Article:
It should of course be noted that the Bank of England even in the present monetary policy set-up – inflation targeting – would react to a doubling of bacon, butter and beer prices as the increase in the three Bs would effectively shoot the aggregate supply (AS) curve to the left. This of course is a core problem with inflation targeting and a problem that caused the ECB wrongly to increase interest rates twice in 2011.
Why the brilliant Swiss franc peg might not be so brilliant
We now continue from the Britain and Denmark to Switzerland. Here is David’s second question:
In the case of Switzerland’s recent peg, I have been interpreting that as the central bank basically accommodating the increased external demand to hold the franc for safe haven investment purposes. I wonder if one might characterize the franc as the “export” against which the central bank is pegging, except in their case an increase in the value of the “export” would represent a negative demand shock absent pegging?
This is interesting way of putting it and I am actually reminded about Robert Clower’s monetary theory (and I am sure Nick Rowe would be as well). Clower would basically start out with a Walrasian economy with no money and then introduce money as the m’th good in a Walrasian economy and setting the price of m equal to on 1. If we open the Clowerian monetary economy then we can think about the m’th good as the main export of the country. This is basically what David is saying. I, however, think that that makes things slightly too complicated.
David is, however, not wrong in his analysis. But I would rather take a slightly simpler rout. What happened during 2011 was that the demand for Swiss franc increased sharply as the euro crisis was intensifying in the autumn. With the demand for Swiss francs increasing – for a given supply of Swiss franc – there will be a sharp tightening of Swiss monetary conditions, which obviously will be deflationary.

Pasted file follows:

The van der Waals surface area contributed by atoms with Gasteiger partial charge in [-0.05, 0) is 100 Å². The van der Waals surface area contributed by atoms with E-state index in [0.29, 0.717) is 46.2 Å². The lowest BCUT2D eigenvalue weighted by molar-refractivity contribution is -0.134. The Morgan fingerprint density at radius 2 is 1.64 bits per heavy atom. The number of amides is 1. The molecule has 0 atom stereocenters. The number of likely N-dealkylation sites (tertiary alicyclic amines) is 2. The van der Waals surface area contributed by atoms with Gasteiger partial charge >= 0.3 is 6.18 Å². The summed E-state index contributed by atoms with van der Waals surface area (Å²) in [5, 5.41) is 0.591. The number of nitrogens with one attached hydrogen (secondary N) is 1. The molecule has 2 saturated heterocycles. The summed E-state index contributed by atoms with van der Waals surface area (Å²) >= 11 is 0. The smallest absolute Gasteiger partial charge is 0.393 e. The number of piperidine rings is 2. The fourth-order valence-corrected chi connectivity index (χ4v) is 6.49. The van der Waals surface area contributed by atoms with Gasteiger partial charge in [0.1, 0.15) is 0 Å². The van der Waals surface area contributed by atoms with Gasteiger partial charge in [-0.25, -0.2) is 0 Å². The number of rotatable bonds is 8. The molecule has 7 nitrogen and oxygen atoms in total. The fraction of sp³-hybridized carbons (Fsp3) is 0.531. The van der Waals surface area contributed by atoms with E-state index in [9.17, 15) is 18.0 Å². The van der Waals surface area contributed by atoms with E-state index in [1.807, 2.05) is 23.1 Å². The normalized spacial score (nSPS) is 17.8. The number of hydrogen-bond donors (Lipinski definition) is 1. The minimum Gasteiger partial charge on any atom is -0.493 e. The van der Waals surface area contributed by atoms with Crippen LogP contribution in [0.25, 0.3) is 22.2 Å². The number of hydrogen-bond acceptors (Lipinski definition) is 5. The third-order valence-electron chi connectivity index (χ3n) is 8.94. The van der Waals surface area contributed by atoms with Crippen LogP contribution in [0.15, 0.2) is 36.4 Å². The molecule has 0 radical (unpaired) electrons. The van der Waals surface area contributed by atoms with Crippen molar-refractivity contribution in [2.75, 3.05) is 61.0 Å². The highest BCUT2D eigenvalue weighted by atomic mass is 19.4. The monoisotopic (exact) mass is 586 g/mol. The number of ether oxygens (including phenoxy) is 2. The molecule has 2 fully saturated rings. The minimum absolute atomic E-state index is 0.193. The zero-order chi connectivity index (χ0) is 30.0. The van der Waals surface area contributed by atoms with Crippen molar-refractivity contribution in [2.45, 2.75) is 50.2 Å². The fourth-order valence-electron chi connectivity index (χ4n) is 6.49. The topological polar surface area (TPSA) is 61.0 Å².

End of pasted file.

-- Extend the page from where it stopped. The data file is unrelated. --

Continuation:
The decision to introduce a one-side peg for EUR/CHF at 1.20 meant that the Swiss central bank (SNB) effectively said that if the demand for CHF increase (and lead to a strengthening of CHF below 120 against the euro) then the SNB will increase the money supply so much as to meet any increase in money demand.
Market Monetarists including myself have applaud the SNB’s move to introduce the 1.20 one sided peg as it mean that the Swiss money supply becomes completely elastic and any increase in the demand for money will be meet by an increase in the money supply. This is the same thing that would happen under a nominal GDP level target.
However, this does certainly not mean that Market Monetarists in general would think of this kind of peg as a good idea. Rather what Market Monetarists have applaud is that the SNB understand that if it does not accommodate the increase in money demand then it will becomes deflationary. Furthermore, Market Monetarists would point to the fact that the Swiss actions illustrate the powers of the Chuck Norris effect.
There are however, a more serious problem with the Swiss peg, which should be address. It is pretty clear I think that the appreciation pressures on the Swiss economy in 2011 were caused by an increase in Swiss franc demand on the back of the euro crisis.